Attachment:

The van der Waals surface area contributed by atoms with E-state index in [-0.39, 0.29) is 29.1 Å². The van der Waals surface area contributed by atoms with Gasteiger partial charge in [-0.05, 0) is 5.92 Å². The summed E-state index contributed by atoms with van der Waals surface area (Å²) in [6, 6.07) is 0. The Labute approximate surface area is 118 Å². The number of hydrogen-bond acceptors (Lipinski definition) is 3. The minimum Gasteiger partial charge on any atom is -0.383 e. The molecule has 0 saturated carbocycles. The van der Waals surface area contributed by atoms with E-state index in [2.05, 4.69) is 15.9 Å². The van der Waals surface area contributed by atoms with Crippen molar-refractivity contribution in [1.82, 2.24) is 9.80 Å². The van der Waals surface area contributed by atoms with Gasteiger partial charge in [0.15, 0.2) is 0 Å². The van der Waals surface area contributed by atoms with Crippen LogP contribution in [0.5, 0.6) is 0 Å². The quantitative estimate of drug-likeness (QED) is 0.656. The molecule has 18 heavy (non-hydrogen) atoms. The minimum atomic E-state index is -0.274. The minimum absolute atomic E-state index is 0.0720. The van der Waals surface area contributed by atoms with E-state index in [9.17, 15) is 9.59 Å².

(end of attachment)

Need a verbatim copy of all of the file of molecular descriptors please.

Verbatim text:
The van der Waals surface area contributed by atoms with E-state index in [-0.39, 0.29) is 29.1 Å². The van der Waals surface area contributed by atoms with Gasteiger partial charge in [-0.05, 0) is 5.92 Å². The summed E-state index contributed by atoms with van der Waals surface area (Å²) in [6, 6.07) is 0. The Labute approximate surface area is 118 Å². The number of hydrogen-bond acceptors (Lipinski definition) is 3. The minimum Gasteiger partial charge on any atom is -0.383 e. The molecule has 0 saturated carbocycles. The van der Waals surface area contributed by atoms with E-state index in [2.05, 4.69) is 15.9 Å². The van der Waals surface area contributed by atoms with Crippen molar-refractivity contribution in [1.82, 2.24) is 9.80 Å². The van der Waals surface area contributed by atoms with Gasteiger partial charge in [0.15, 0.2) is 0 Å². The van der Waals surface area contributed by atoms with Crippen LogP contribution in [0.5, 0.6) is 0 Å². The quantitative estimate of drug-likeness (QED) is 0.656. The molecule has 18 heavy (non-hydrogen) atoms. The minimum atomic E-state index is -0.274. The minimum absolute atomic E-state index is 0.0720. The van der Waals surface area contributed by atoms with E-state index in [9.17, 15) is 9.59 Å².